Calories: 455kcal | Carbohydrates: 67g | Protein: 4g | Fat: 21g | Saturated Fat: 13g | Polyunsaturated Fat: 1g | Monounsaturated Fat: 5g | Trans Fat: 1g | Cholesterol: 75mg | Sodium: 318mg | Potassium: 129mg | Fiber: 2g | Sugar: 52g | Vitamin A: 638IU | Vitamin C: 1mg | Calcium: 41mg | Iron: 2mg
Course: Dessert
Cuisine: American
Calories: 455
Keyword: chocolate cake, Sheet Cake, texas
Did you make this? I’d love to see it!Mention @thefoodcharlatan or tag #thefoodcharlatan!

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  1. The first time I made this awesome and I had no problems.  The second time the icing kept separating.  Any suggestions on how to prevent this?

    1. Hi Melissa! I’ve never had that happen to me! I’m wondering if the butter was overcooked? You only want to let it boil for a moment before removing from the heat. I’m sorry it didn’t work out this time!

    1. So happy to hear that Gemma! Glad we are in agreement, it’s really the best sheet cake! Thank you so much for recommending it!

    1. Hooray! So glad you enjoyed the Texas Sheet Cake Marilyn! Tender and moist is the perfect description :) Thanks for commenting!

  2. Hi there, could you please let me know if this is dark brown sugar or light brown sugar? I’m rooting for dark as I’m super low on light and present conditions have made it impossible to find more!! Thank you. Colleen

  3. Yes, I made this recipe and loved it. I made it because it called for sour cream instead of buttermilk. I usually have sour cream on hand but not buttermilk. Anyway it was delicious. I’m making it again today!

    1. Yes same, I always have sour cream on hand but don’t always have buttermilk! So glad you liked it Alice! Thanks for reviewing :)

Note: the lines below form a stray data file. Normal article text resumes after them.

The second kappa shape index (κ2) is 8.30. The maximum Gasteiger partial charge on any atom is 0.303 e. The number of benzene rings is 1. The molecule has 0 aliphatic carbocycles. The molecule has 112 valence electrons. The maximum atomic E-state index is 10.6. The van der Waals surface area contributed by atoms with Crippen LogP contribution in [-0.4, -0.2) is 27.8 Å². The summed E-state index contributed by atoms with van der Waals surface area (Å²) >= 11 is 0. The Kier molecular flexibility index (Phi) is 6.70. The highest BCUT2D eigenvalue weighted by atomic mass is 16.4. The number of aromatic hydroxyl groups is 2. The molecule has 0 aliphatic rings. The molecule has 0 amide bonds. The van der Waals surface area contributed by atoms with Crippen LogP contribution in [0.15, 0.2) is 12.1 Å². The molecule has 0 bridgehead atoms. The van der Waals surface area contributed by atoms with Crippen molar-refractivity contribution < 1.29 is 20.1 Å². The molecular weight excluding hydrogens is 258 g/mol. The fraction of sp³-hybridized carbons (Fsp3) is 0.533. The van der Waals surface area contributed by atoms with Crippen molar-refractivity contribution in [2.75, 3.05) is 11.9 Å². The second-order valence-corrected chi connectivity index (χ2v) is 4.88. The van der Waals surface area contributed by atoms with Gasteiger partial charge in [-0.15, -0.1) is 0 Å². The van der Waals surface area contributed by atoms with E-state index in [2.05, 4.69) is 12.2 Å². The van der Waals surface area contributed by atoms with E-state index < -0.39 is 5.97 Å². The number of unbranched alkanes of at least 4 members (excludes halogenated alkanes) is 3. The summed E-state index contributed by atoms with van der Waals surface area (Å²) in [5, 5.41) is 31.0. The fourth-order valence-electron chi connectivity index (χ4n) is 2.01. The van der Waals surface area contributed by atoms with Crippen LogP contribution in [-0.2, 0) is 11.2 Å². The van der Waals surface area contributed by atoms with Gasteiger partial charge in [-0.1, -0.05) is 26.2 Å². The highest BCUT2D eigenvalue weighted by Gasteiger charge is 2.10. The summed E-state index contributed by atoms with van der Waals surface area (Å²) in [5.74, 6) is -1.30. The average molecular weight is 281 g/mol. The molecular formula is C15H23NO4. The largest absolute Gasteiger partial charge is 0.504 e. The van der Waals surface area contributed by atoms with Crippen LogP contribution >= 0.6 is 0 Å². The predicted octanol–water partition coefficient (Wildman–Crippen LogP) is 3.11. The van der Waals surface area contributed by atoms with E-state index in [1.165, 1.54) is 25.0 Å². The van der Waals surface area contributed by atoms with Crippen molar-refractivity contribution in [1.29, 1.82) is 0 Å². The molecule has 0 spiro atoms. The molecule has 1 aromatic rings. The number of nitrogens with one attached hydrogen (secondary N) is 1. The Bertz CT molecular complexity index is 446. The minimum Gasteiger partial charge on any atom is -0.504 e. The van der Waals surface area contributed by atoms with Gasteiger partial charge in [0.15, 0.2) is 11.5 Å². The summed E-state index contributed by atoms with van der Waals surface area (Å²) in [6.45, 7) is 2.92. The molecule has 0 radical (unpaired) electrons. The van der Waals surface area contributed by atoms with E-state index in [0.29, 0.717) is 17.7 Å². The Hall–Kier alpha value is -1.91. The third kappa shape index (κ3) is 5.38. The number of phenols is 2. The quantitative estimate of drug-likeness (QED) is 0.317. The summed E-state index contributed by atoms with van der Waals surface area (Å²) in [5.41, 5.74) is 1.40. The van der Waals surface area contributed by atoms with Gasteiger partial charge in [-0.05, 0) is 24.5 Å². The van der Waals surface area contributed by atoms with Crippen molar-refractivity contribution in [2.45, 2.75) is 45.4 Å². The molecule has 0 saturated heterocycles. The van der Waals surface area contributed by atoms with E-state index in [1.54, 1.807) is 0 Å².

4. It tastes delicious, however the frosting was wayyyy too thick so it didn’t spread well at all. I noticed most other recipes call for milk in the frosting. Did I miss something?

    1. Hi Paige! Sounds like the frosting may have been cooked too long? I’m not sure since I wasn’t there with you. You can definitely thin it with a little milk if it is too thick!

  5. SO SO SO YUMMY! First time I have ever attempted making a Texas sheet cake, and this recipe knocked it out of the park!

  6. I’ve made my moms recipe before and the cake was very moist. I’ve since lost the recipe but came across yours and it looked similar however the cake came out very dry. You’re photos made it look moist, any thoughts on where I may have gone wrong? Great flavor but it was not the Texas sheet cake I fondly remembered.

    1. Hi Heather! I’m so sorry it was dry, it’s definitely a very moist cake. I’m guessing over baking was the issue? But I don’t know since I wasn’t in the kitchen with you!

  7. I have made this a few times for different functions. It is a hit. My oven is uneven so I only take the part that looks decent and my hubby and I eat the thin part. It is so yummy. Thank you for sharing this recipe with us.

    1. So happy you are loving the recipe Rose! And that’s kind of convenient that you get to try the “thin part” before taking to your party! Haha! Love it :)

      1. Can you sub all the sour cream in the cake for buttermilk?? I have buttermilk on hand but not sour cream 🤦‍♀️

  8. Delicious cake recipe. Had to use 9×13 which resulted in a thicker cake which my family prefers. Came out so good. Frosting was delicious and could taste it in every bite. Easy to make. Thank you for nice recipe. 

  9. My Mom always made us this cake, and I did the same for my daughters. Wanted to try your recipe for a change and truly loved it. This cake turned out perfectly. My new go-to for Texas Sheet Cake! 

    Your blog is really wonderful. I love the recipes: easy to make, foods we like to eat and a great variety of new foods to try. 

    1. Hi Julie! Thank you so much! I’m glad you are enjoying all the recipes! Texas Sheet cake is just a classic. pure comfort food. Thank you for reading!

  10. Hello- I’ve made this cake before- it’s delicious!

    Question: I am in a new house and my oven is very small (sigh!) My jelly roll pan won’t fit in it, so I’ve been baking w/quarter sheet pans. I’d like to make this as a gift for a friend- how full should I fill my quarter sheet pan with batter so it doesn’t spill over?


    1. Hi Stephanie! So sad about the smaller oven! we rented in a house that had a small oven, it’s very frustrating! I’ve never baked this cake in a quarter sheet pan, but since that’s half the size of the half size sheet pan, I would imagine that about half the batter would go in the quarter. Let me know how it goes!